NEW DELHI: The number of reports brought out by the country’s top audit body, the Comptroller and Auditor General of India, has come down sharply in the past five years, raising concerns that the government’s financial accountability is not coming under the CAG’s gaze very closely. The total number of CAG reports relating to central government ministries and departments came down from 55 in 2015 to just 14 in 2020, a fall of nearly 75%, a reply to an RTI application filed by this newspaper said.
The CAG’s mandate is to serve as a watchdog, bringing out financial, performance and compliance reports of the government. “The CAG is the supreme audit institution of India and is expected to promote financial accountability and transparency in the affairs of the audited entities,” the CAG said in its 2019-20 own performance report. The power its reports yield came out starkly during the United Progressive Alliance government of Manmohan Singh.
Its scathing reports on the 2G auction, coal block auction, Adarsh housing society and the Commonwealth Games of 2010 blighted Singh’s corruption-free image and brought down his government. The information received through the RTI application revealed that the number of CAG reports tabled in Parliament was the highest in 10 years during the early years of the National Democratic Alliance government.But the numbers have fallen steadily after that.
The RTI reply revealed that defence audit reports prepared and tabled in Parliament have also come down during the last few years. While eight audit reports were tabled in Parliament in 2017, it was zero last year. The story is repeated in railway audit reports. In 2017, five reports were prepared but it was only there in 2020. Former IAS officer Jawahar Sircar said the trend was bad as the CAG’s primary duty was to audit the expenditure of public money.
“The last two-three CAGs have not been very aggressive like Vinod Rai. In fact, they were unusually lenient and soft.” Sircar said even serious issues such as the impact of demonetization was not taken up by the CAG for audit. “What was the impact of banning the circulation of Rs 1,000 notes? This came at a time when this institution was required to stand up.” Former Lok Sabha secretary general P D T Acharya said the CAG’s mandate was to look into the accounts of the government and public sector undertakings and the falling numbers meant that the CAG was not picking up financial transaction for examination.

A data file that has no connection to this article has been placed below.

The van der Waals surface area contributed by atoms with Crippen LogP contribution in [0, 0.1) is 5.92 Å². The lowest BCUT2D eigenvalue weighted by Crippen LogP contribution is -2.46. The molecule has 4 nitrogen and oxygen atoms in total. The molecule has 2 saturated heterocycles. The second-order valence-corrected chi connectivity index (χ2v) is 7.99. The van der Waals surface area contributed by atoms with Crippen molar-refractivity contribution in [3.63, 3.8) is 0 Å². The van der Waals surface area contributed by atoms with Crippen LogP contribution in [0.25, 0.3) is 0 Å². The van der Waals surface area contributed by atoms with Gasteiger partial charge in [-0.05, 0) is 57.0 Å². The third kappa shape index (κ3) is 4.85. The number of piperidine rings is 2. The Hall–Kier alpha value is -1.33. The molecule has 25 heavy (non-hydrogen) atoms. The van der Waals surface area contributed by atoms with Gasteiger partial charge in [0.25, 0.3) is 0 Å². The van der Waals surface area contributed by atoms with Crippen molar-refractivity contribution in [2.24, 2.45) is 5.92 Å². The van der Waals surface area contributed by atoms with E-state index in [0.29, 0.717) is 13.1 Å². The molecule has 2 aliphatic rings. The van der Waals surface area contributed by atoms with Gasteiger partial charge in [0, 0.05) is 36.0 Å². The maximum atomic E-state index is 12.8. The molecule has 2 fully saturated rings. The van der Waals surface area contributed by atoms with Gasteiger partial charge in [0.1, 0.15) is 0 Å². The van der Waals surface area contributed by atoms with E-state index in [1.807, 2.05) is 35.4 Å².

“The CAG has to find out whether money has been spent judiciously and as per the rules/laws. It is for the CAG to pick up all these transactions of the government and examine them. That means the CAG has picked up less number of things or the CAG perhaps did not find anything wrong in the accounts,” he said. When contacted, the CAG refused to comment but a source claimed that appropriation of finance accounts reports, which are mandatory in nature, are sent every year. “There may be some fall here and there on the compliance and performance audit reports as these are theme based and depend on the risk assessment,” the official said.
Comptroller and Auditor General reports came down from 55 in 2015 to just 14 in 2020, a fall of nearly 75%; defence audit report fell from eight in 2017 to zero last year; experts say expenditure of public money should be properly audited